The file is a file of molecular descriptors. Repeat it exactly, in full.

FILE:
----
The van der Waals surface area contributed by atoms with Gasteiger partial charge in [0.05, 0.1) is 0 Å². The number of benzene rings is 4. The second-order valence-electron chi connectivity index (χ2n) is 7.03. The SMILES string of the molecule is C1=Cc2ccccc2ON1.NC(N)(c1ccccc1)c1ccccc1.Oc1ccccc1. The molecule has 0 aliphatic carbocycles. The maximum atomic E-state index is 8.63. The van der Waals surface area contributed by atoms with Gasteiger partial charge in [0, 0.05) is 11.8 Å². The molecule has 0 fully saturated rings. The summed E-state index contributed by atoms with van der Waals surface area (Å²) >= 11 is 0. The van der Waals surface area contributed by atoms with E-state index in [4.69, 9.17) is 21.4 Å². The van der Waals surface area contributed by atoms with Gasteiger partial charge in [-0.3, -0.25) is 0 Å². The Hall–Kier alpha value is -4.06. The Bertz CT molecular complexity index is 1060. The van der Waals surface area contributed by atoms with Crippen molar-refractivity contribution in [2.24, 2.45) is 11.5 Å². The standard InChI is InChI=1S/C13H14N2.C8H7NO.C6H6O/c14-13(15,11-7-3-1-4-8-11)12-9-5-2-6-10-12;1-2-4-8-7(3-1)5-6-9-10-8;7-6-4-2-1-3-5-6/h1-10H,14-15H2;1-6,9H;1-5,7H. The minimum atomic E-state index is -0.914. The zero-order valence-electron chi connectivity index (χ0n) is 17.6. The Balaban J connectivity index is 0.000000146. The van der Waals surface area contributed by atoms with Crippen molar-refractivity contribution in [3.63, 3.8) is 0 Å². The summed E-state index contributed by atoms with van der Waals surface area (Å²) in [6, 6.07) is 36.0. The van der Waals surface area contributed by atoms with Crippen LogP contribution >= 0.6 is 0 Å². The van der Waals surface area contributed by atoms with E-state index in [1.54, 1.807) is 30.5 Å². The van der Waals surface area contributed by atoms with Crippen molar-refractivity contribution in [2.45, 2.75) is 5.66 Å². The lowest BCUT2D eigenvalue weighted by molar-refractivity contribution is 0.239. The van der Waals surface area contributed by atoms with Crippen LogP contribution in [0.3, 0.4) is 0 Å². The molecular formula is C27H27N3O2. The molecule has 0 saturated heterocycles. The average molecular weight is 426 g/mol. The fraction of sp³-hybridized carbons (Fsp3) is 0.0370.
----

The van der Waals surface area contributed by atoms with Gasteiger partial charge in [0.05, 0.1) is 0 Å². The number of benzene rings is 4. The second-order valence-electron chi connectivity index (χ2n) is 7.03. The SMILES string of the molecule is C1=Cc2ccccc2ON1.NC(N)(c1ccccc1)c1ccccc1.Oc1ccccc1. The molecule has 0 aliphatic carbocycles. The maximum atomic E-state index is 8.63. The van der Waals surface area contributed by atoms with Gasteiger partial charge in [0, 0.05) is 11.8 Å². The molecule has 0 fully saturated rings. The summed E-state index contributed by atoms with van der Waals surface area (Å²) >= 11 is 0. The van der Waals surface area contributed by atoms with E-state index in [4.69, 9.17) is 21.4 Å². The van der Waals surface area contributed by atoms with Gasteiger partial charge in [-0.3, -0.25) is 0 Å². The Hall–Kier alpha value is -4.06. The Bertz CT molecular complexity index is 1060. The van der Waals surface area contributed by atoms with Crippen molar-refractivity contribution in [2.24, 2.45) is 11.5 Å². The standard InChI is InChI=1S/C13H14N2.C8H7NO.C6H6O/c14-13(15,11-7-3-1-4-8-11)12-9-5-2-6-10-12;1-2-4-8-7(3-1)5-6-9-10-8;7-6-4-2-1-3-5-6/h1-10H,14-15H2;1-6,9H;1-5,7H. The minimum atomic E-state index is -0.914. The zero-order valence-electron chi connectivity index (χ0n) is 17.6. The Balaban J connectivity index is 0.000000146. The van der Waals surface area contributed by atoms with Crippen molar-refractivity contribution in [3.63, 3.8) is 0 Å². The summed E-state index contributed by atoms with van der Waals surface area (Å²) in [6, 6.07) is 36.0. The van der Waals surface area contributed by atoms with Crippen LogP contribution >= 0.6 is 0 Å². The van der Waals surface area contributed by atoms with E-state index in [1.54, 1.807) is 30.5 Å². The van der Waals surface area contributed by atoms with Crippen molar-refractivity contribution in [2.45, 2.75) is 5.66 Å². The lowest BCUT2D eigenvalue weighted by molar-refractivity contribution is 0.239. The van der Waals surface area contributed by atoms with Crippen LogP contribution in [0.3, 0.4) is 0 Å². The molecular formula is C27H27N3O2. The molecule has 0 saturated heterocycles. The average molecular weight is 426 g/mol. The fraction of sp³-hybridized carbons (Fsp3) is 0.0370.